Farmers and extension agents in Kaduna have received cowpea starting packs (inputs) from the Federal Government.
Mrs Dorathy Botar of the Department of Agricultural Extension Services in the Ministry of Agriculture and Rural Development said during the distribution on Sunday in Kaduna that the federal government’s gesture was to encourage farmers and extension agents to mass cultivate cowpeas.
Botar, who oversaw the distribution, remarked that it is presently the season for planting cowpeas, which is why the Federal Government provided the inputs as an emergency empowerment measure.
She further stated that the inputs supplied were for emergency empowerment of farmers and extension agents, which is being carried out in the Northwest, Northeast, and North Central regions at the same time.
Botar noted that the time for planting many crops has passed due to the wet season, which is gradually coming to an end, and that it is now appropriate to cultivate cowpea.
“Cowpeas are planted in July and the first week of September, so it is a good timing; 38 beneficiaries, including extension agents and farmers, will receive starter packs.”
“The current ministry leadership is interested in improving farming, so farmers should brace themselves because many such programs will be coming your way,” she warned.
Botar cautioned the beneficiaries to use the inputs wisely, saying that they occasionally sell them while assuring them of greater gain when they use them.
“The farmers and extension agents are already given the fertilizer and herbicides, making it a pre and post inputs, therefore nothing should make them sell them, all they need do is cultivate and make use of it.
“Doing so will reduce poverty and ensure food security,”she said.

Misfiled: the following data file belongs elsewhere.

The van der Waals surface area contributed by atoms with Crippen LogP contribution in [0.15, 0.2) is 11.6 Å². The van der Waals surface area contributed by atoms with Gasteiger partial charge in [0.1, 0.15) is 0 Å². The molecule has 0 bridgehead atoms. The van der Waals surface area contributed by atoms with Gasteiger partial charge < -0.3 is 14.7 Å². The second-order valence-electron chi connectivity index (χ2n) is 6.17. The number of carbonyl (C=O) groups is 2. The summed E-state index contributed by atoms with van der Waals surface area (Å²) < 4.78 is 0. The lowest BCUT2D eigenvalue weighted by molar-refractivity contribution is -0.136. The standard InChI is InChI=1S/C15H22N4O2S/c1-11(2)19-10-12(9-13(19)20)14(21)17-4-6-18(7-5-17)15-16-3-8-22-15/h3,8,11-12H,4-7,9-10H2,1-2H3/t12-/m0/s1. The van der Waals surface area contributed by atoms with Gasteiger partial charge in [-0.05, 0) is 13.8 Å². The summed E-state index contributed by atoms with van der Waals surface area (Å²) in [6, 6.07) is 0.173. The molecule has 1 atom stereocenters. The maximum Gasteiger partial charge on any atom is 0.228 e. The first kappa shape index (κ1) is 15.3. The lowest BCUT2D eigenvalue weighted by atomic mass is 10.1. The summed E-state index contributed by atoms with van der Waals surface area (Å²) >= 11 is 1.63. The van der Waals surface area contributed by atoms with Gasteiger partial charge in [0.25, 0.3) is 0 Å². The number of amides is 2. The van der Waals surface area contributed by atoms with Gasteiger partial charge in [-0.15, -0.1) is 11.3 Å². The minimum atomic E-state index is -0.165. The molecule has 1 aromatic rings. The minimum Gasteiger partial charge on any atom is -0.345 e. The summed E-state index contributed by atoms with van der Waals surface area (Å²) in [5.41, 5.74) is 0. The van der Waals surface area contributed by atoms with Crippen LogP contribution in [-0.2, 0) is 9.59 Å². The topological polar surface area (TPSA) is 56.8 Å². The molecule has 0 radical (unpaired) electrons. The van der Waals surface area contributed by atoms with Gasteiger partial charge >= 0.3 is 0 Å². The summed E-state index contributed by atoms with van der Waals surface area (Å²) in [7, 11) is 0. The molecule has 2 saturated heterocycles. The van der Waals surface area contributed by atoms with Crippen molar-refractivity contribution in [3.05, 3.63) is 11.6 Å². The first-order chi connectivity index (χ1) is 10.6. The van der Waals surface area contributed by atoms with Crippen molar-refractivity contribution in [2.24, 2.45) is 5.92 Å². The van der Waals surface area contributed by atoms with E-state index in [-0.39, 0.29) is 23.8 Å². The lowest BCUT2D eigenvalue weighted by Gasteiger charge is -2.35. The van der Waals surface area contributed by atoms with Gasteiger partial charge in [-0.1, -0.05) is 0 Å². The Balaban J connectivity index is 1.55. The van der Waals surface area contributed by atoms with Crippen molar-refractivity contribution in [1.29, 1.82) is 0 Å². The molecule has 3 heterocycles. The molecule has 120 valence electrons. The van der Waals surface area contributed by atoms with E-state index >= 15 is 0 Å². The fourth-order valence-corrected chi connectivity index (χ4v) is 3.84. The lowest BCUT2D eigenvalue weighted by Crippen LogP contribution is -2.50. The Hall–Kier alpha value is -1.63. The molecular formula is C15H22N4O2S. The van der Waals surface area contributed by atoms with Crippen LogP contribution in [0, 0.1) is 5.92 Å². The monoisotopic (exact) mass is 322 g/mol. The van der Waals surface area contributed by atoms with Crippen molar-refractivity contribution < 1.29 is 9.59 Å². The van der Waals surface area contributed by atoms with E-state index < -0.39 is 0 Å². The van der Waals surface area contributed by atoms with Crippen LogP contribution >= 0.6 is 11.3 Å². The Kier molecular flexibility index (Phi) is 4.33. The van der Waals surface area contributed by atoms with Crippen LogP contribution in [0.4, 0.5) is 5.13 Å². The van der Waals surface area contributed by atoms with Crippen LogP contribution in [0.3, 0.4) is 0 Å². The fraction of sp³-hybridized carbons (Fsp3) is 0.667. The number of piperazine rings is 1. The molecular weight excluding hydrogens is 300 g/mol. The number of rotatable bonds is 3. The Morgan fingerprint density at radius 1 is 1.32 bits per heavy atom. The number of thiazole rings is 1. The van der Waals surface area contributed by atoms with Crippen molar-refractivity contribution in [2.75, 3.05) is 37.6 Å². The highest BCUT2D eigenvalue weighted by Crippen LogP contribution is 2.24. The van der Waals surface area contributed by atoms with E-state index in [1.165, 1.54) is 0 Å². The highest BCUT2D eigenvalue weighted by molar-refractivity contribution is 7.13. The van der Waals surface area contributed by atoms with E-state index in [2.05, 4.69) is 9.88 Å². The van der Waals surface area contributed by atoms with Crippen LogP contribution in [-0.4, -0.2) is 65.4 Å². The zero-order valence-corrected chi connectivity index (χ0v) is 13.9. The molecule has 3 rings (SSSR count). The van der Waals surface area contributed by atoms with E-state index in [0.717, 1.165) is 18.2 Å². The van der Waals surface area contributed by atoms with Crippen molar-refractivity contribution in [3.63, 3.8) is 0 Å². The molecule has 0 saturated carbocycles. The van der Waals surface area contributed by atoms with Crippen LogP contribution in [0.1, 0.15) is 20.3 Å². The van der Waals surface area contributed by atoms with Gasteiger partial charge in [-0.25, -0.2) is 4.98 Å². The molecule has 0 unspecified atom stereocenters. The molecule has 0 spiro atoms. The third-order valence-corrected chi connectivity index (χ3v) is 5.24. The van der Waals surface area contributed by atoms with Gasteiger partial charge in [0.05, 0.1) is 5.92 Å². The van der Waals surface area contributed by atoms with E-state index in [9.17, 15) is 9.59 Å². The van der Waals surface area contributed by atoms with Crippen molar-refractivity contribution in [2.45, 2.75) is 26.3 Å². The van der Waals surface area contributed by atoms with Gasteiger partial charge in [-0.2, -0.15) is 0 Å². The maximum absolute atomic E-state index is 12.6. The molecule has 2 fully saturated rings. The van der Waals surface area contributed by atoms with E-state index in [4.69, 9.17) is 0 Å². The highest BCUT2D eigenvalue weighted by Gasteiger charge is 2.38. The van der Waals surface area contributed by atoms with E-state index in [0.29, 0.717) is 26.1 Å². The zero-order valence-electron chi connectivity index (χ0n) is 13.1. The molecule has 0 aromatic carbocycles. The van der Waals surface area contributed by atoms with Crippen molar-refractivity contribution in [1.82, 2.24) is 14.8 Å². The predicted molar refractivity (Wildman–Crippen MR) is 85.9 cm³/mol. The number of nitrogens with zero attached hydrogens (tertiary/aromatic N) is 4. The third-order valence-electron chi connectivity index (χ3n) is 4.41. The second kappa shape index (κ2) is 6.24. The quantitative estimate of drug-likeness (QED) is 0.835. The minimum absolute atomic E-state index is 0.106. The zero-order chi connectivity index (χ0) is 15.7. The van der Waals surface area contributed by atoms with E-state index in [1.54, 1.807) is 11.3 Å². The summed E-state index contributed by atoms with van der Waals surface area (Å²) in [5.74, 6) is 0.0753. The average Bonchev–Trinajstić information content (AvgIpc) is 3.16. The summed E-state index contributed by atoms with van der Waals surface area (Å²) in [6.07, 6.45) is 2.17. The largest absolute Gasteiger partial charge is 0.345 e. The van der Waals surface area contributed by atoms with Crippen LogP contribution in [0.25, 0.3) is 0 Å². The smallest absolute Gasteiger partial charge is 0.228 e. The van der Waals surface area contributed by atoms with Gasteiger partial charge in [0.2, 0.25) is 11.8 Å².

Similarly, the State Coordinator of ministry, Dr Timkat Nanfa, said that farming without inputs is a waste of time and resources.
Describing agricultural inputs as the pillar of farming, he said they boost production which would translate to better yield and harvest.
According to the coordinator, the state of cowpea farming in Kaduna is discouraging, noting that with the inputs, farmers would have increased yield.
Also, the General manager of the Kaduna State Agricultural Development Agency (KADA) Mr Muhammad Rili, said they identified the beneficiary to be small holders farmers.
According to him, the identified farmers were more in need of such support, noting that it was aimed at encouraging them and assisting their means of livelihood.
Rili therefore said they would ensure monitoring of the beneficiaries to ensure they make use of the inputs, adding that they have taken their comprehensive data base.
“We have zonal offices where we will cluster in the beneficiaries, we will send signals to our Zonal Managers in order to follow up on the utilisation of the inputs.
“We will carefully watch those who are fond of selling farm inputs they got through gestures and goodwill, going forward, we will now put it into consideration of who to benefit and who will not.
“Our objective and target in KADA is to ensure that such gestures to small holders farmers is used, utilised and appropriately deployed for yield full seasons,”Rili said.
He thanked the federal government for choosing Kaduna State as part of the gesture, while looking forward for more collaboration and support towards agricultural development and empowerment of rural farmers for economic reliance and agricultural sustainability.
One of the beneficiary, Mr Philip Iliya, a cowpea farmer, said the gesture by the federal government came at the right time.
He noted that such empowerment boosts the morale of farmers and reduce so much cost and burden.
“All that we will farm will be ours, we will not have to go and take any farm input on credit and when we harvest and sell we pay back for the inputs we collected,”he said.
Also, Mr John Peter, an agricultural extension agent, said improved seedlings is critical to better yield.
He stressed that as an agent, usage of improved seedlings is what they preach to farmers, adding that the inputs would ensure high yield.
He explained that the inputs, which include the improved seedlings is different from the conventional ones which the farmers use on large land but get little yield.
“As extension agents, we always want the improved varieties to get to the farmers where they will get more yield from small land.
“The major aim as an agent and also a farmer is to get other farmers to agree with the improved varieties from the government away from the conventional ones they are used to,”he said.
The News Agency of Nigeria (NAN), reports that the inputs distributed were fertilisers, pre and post usage chemicals, and the cowpea seedlings.